Distributed Denial-of-service (DDoS) attacks decreased slightly in 2021 but are becoming larger and more complex in nature, new analysis from F5 has found.
Data collected from F5 Silverline1 – a cloud-based managed services platform detecting and mitigating DDoS attacks in real-time – showed a 3% year-on-year decline in the overall volume of attacks recorded in 2021.
However, while volume may have declined, the severity of attacks ramped up markedly over the course of the year.
By Q4 2021, the mean attack size recorded was above 21 Gbps, more than four times the level from the beginning of 2020. Last year also saw the record for the largest-ever attack broken on multiple occasions.
“The volume of DDoS attacks has fluctuated by quarter, but the unmistakable trend is that these attacks are getting larger,” said David Warburton, Director of F5 Labs.
“While the peak size of attack remained steady throughout 2020, last year we saw it climb consistently. This includes Silverline DDoS Protection tackling several attacks that were successively the largest we had ever seen by an order of magnitude.”
Attacks are getting larger
While most attacks recorded in 2021 were under 100 Mbps, there were some notable exceptions.
After the largest attack of 2020 topped out at 253 Gbps, there was one that struck in February 2021 measuring 500 Gbps. The record was shattered again in November with an attack weighing in at 1,4 Tbps—more than five times larger than the previous year’s record.
Targeting an ISP/hosting customer, maximum attack bandwidth was reached in just 1,5 minutes, and lasted only four minutes in total, harnessing a combination of volumetric (DNS reflection) and application-layer (HTTPS GET floods) methods.
Complexity is increasing
Volumetric attacks, which use publicly available tools and services to flood a target’s network with more bandwidth than it can handle, continued to be the most common form of DDoS in 2021, comprising 59% of all recorded attacks. This represented a slight decline from 66% in the previous year, as the prevalence of protocol and application-type DDoS attacks ticked up, the latter increasing by almost 5% year-on-year.
This slight shift was underlined by changing the utilisation of protocols. 27% of attacks in 2021 harnessed TCP, up from 17% the previous year, and indicative of the requirements of more complex application and protocol-based attacks.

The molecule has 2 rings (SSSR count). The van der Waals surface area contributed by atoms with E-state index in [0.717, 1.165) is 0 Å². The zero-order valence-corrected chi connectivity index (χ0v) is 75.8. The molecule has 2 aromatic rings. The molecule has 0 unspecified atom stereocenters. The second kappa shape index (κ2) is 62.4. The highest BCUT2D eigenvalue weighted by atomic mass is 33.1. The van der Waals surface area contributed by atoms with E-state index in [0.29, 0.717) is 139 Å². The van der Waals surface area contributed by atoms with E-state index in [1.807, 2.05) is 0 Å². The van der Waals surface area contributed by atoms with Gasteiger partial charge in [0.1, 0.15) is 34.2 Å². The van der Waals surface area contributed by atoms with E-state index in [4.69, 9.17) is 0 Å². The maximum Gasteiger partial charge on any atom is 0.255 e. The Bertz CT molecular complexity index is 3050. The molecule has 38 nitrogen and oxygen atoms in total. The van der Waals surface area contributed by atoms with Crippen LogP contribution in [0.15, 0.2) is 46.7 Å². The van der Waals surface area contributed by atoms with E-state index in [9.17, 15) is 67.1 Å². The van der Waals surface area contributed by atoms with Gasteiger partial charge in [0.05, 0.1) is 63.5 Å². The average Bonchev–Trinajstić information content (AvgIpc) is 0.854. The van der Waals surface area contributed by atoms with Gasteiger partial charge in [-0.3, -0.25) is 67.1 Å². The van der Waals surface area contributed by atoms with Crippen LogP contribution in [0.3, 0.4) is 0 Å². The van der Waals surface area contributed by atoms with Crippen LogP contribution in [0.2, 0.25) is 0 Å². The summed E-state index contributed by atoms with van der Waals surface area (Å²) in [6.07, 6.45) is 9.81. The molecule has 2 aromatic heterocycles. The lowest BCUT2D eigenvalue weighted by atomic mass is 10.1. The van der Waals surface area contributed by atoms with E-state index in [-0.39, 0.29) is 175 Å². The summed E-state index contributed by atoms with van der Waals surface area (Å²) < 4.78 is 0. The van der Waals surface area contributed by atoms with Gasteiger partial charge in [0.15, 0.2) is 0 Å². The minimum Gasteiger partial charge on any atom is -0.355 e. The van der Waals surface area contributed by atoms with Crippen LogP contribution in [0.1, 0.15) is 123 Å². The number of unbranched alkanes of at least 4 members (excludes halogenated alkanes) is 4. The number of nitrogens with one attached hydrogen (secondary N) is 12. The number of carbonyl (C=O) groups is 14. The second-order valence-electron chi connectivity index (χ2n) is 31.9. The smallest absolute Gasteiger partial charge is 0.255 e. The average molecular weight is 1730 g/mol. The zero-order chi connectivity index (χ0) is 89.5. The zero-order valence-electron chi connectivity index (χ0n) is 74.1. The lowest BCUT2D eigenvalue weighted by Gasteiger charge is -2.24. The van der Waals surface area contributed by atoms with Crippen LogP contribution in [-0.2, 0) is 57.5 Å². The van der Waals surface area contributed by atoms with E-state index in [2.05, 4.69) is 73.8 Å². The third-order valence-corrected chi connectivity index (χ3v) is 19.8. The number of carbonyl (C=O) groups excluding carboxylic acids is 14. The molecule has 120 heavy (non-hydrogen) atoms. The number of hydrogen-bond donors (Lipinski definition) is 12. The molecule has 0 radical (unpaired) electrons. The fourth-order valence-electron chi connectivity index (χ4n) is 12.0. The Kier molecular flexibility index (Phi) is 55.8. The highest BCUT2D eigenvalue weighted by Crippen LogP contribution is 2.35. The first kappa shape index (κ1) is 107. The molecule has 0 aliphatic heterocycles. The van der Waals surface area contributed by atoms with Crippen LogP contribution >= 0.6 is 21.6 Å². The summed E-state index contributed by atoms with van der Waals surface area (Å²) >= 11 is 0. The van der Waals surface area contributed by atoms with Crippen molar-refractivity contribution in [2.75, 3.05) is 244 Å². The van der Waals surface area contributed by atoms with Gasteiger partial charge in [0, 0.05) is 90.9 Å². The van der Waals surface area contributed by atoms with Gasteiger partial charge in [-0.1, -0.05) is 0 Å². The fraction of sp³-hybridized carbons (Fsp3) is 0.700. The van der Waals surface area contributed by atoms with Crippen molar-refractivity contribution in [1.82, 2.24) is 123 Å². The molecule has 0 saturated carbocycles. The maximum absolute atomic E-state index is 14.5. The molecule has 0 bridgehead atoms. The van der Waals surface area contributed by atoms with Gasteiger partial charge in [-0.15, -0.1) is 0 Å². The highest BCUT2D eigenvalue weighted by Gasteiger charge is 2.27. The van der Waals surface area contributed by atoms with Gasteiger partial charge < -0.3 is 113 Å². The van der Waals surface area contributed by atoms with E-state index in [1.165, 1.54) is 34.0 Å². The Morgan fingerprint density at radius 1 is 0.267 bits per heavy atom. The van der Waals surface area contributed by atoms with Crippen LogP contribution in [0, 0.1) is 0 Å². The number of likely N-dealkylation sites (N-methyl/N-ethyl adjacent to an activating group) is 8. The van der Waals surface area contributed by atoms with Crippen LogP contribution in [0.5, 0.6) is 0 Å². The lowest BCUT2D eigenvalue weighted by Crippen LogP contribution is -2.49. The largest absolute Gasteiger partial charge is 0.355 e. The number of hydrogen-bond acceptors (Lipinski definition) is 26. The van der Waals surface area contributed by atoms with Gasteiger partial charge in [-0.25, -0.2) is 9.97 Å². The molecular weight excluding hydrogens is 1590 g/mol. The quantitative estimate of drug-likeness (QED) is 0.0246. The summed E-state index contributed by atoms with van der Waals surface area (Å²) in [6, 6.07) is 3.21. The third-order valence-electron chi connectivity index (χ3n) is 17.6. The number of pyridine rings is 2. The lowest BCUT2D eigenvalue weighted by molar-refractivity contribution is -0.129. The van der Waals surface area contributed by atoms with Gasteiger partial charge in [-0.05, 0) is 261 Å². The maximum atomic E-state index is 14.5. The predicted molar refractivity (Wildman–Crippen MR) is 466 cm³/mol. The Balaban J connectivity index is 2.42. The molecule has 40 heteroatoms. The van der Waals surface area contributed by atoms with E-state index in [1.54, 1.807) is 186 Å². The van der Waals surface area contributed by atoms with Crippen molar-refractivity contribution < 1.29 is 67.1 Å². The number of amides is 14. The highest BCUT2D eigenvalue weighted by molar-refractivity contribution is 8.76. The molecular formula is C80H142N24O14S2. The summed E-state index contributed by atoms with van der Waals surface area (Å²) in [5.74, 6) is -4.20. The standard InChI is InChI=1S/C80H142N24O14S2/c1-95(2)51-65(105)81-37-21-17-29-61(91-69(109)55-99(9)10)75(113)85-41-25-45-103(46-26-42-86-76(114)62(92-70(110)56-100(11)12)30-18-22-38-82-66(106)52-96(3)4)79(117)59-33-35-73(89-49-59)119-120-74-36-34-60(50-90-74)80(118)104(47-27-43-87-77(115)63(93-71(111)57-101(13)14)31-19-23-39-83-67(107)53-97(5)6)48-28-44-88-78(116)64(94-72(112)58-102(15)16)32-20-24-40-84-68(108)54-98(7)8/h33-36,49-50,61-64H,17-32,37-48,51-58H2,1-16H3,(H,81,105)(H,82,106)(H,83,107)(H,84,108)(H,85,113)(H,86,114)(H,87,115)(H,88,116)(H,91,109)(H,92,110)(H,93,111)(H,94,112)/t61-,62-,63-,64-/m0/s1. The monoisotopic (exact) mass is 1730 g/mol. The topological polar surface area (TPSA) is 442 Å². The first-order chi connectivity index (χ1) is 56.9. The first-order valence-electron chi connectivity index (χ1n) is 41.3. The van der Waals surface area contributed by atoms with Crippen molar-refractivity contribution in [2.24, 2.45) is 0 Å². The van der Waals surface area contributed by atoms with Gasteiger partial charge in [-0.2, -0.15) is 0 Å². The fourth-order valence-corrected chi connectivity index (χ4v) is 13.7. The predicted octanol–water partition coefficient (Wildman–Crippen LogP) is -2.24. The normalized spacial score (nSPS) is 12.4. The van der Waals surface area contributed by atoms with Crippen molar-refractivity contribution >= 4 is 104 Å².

In terms of specific attack methods, there were some notable changes in prevalence: DNS query attacks became more common, up 3,5% year-on-year and the use of UDP fragmentation declined 6.5%. LDAP reflection also diminished by 4,6% and DNS reflection by 3,3%.
“Alongside changes in attack type, we continued to observe strong prevalence of multivectored attacks, including the 1,4 Tbps incident that utilised a combination of DNS reflection and HTTPS GETS,” said Warburton. “This was particularly true at the start of the year, when multivectored attacks significantly outnumbered single-vector assaults. It illustrates the increasingly challenging landscape for threat protection, with defenders needing to employ more techniques in parallel to mitigate these more sophisticated attacks and prevent a denial of service.”
Financial services in the crosshairs
Banking, financial services and insurance (BFSI) was the industry most targeted by DDoS attacks in 2021, subjected to more than a quarter of the total volume. That continued a trend which has seen attacks against BSFI steadily rising since the beginning of 2020.
By contrast, technology, the most targeted sector of 2020, fell into fourth place behind telecommunications and education. Between them, these four industries accounted for 75% of all recorded attacks, with a long tail of others including energy, retail, healthcare, transportation and legal that saw hardly any adverse activity.
“Even though the number of attacks tapered off slightly in 2021, the DDoS problem is by no means abating,” said Warburton. “Both the size and complexity of these attacks are increasing, demanding a more agile and multi-faceted response from defenders.
“Although it is reasonable to question the efficacy of attacks that may only last for a few minutes, threat actors know that even a short interruption to a service can have significant consequences and adversely impact brand and reputation.
“As the sophistication and variety of DDoS attacks increases, organisations will find themselves using a wide variety of measures to protect against them, including upstream controls to inspect and limit the traffic reaching endpoints, and managed service providers who can work alongside internal security teams both to prevent attacks and move quickly to mitigate those in progress.”